In light of their escalating exposure to possible environmental toxicants, there are many biological systems that need to be evaluated in a resource and time efficient manner. Understanding how toxicants behave in relation to their physicochemical properties and within complex biological media is especially important toward developing a stronger scientific foundation of these systems so that adequate regulatory decisions may be made. While there are many emerging methods available for the detection and characterization of these chemicals, nanotechnology has presented itself as a promising alternative toward creating more efficient assays. In particular, metallic nanoparticles and thin films exhibit unique optical properties that allow for highly sensitive and multiplexed studies to be performed. These plasmonic materials often preclude the use of molecular tags and labels, enabling direct characterizations and enhancing the throughput of biomolecular studies. However, their lack of specificity toward certain targets and potential toxicity has thus far precluded their widespread use in toxicity testing.
The cell membrane, a natural signal transducer, represents one of the fundamental structures for biological recognition and communication. These interfaces principally function as a selective barrier to exogenous materials, including ions, signaling molecules, growth factors, and toxins; therefore, understanding interactions at membrane interfaces is a vital step in elucidating how biological responses are effected. Supported lipid bilayers, which may easily be tailored in composition and complexity, are ideal interfaces for coupling to plasmonic assays since they may be supported in close proximity to metallic nanoparticles and thin films, where measurements are most sensitive. This research will focus on the coupling of plasmonic materials and biomimetic interfaces to increase the sensitivity, efficiency, and throughput of conventional toxicity assays. The fabrication of new plasmonic materials for membrane-based assays is presented, as well as method developments in membrane array formation and opportunities for hyphenation with complementary analytical techniques.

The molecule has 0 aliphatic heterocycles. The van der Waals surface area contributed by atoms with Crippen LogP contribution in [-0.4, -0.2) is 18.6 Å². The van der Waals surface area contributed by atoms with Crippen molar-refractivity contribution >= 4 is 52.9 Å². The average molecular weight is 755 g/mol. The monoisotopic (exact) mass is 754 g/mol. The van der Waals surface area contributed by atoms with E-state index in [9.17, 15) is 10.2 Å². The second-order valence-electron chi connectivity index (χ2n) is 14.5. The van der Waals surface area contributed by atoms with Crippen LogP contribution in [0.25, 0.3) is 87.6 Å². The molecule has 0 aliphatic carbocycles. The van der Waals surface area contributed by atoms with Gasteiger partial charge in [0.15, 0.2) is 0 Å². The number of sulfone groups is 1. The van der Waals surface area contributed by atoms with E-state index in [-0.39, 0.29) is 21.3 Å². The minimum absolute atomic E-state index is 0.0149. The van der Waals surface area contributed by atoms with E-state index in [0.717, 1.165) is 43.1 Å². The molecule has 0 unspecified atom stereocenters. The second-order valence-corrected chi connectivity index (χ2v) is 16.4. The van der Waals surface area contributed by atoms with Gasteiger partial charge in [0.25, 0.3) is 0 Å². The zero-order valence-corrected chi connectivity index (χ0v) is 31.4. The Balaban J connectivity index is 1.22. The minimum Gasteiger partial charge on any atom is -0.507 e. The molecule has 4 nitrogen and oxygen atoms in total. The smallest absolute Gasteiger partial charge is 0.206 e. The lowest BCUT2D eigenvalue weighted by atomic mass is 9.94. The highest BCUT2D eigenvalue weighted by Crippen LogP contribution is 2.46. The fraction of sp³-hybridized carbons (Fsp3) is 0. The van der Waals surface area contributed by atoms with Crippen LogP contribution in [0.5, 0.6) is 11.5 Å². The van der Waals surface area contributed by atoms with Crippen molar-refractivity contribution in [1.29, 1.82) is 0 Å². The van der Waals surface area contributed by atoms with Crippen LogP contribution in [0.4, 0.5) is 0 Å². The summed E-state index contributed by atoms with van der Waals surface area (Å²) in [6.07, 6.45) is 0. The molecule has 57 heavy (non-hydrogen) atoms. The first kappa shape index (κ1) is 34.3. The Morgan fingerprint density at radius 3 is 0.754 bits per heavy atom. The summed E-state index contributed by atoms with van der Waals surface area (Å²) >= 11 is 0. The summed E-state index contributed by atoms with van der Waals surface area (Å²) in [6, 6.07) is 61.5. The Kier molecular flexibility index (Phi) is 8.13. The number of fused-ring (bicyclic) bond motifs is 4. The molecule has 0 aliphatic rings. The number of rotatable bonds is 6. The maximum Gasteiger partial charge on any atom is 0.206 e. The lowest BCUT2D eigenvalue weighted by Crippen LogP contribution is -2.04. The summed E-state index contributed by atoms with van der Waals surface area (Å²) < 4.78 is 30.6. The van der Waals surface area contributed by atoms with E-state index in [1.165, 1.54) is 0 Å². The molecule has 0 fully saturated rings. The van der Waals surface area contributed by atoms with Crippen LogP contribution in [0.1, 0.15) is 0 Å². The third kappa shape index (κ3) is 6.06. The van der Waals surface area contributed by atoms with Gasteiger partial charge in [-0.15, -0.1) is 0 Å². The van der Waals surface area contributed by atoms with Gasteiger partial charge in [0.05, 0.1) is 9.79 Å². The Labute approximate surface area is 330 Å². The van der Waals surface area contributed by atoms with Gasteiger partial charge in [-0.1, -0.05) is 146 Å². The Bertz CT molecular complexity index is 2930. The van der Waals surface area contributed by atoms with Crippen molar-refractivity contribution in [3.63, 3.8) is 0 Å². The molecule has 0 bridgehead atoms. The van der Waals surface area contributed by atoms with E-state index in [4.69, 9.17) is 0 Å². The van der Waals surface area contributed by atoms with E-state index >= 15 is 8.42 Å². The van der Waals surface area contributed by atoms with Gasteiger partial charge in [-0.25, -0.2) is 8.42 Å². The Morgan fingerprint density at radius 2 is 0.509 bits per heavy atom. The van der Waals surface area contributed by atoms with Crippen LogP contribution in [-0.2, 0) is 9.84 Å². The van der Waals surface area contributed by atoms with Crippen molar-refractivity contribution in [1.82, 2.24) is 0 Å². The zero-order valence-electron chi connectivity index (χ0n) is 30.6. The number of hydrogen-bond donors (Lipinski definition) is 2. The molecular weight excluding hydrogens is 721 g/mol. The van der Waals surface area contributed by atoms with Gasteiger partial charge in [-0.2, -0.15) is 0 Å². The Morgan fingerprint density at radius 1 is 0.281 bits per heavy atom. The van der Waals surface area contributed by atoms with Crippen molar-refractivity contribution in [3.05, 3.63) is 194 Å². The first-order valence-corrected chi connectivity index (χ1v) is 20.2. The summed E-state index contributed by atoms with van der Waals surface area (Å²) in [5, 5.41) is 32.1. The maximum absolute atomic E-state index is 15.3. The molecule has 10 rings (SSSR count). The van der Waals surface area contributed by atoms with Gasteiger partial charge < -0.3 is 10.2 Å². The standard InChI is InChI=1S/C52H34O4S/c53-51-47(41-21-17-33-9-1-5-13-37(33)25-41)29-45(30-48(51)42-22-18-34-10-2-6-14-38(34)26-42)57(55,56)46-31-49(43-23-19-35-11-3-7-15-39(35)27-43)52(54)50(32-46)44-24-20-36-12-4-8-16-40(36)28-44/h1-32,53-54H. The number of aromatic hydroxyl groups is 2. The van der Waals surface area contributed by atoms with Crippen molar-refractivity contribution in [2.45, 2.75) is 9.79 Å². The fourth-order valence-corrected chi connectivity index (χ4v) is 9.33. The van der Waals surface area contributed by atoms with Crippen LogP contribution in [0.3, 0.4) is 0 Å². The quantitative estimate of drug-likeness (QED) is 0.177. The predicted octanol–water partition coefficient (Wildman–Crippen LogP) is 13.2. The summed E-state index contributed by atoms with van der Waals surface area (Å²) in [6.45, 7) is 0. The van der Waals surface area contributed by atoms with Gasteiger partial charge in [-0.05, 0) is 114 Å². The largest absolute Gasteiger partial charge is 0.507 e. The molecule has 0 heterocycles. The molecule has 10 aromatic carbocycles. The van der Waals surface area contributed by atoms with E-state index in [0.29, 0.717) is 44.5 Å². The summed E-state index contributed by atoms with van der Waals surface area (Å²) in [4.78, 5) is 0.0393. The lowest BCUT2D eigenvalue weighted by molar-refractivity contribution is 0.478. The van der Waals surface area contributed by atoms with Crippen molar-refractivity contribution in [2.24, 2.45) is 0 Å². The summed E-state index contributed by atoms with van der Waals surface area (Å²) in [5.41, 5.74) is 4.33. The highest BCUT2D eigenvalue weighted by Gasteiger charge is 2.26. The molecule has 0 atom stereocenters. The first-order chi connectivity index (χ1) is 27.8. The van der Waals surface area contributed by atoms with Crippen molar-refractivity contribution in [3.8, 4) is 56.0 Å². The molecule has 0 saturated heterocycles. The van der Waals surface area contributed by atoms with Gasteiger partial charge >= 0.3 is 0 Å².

|Commitee:||Wang, Yinsheng, Zhong, Wenwan|
|School:||University of California, Riverside|
|School Location:||United States -- California|
|Source:||DAI-B 79/02(E), Dissertation Abstracts International|
|Subjects:||Analytical chemistry, Nanoscience, Materials science|
|Keywords:||Lipid membrane, Mass spectrometry, Microarray, Nanoscience, Supported lipid bilayer, Surface plasmon resonance|
Copyright in each Dissertation and Thesis is retained by the author. All Rights Reserved
The supplemental file or files you are about to download were provided to ProQuest by the author as part of a
dissertation or thesis. The supplemental files are provided "AS IS" without warranty. ProQuest is not responsible for the
content, format or impact on the supplemental file(s) on our system. in some cases, the file type may be unknown or
may be a .exe file. We recommend caution as you open such files.
Copyright of the original materials contained in the supplemental file is retained by the author and your access to the
supplemental files is subject to the ProQuest Terms and Conditions of use.
Depending on the size of the file(s) you are downloading, the system may take some time to download them. Please be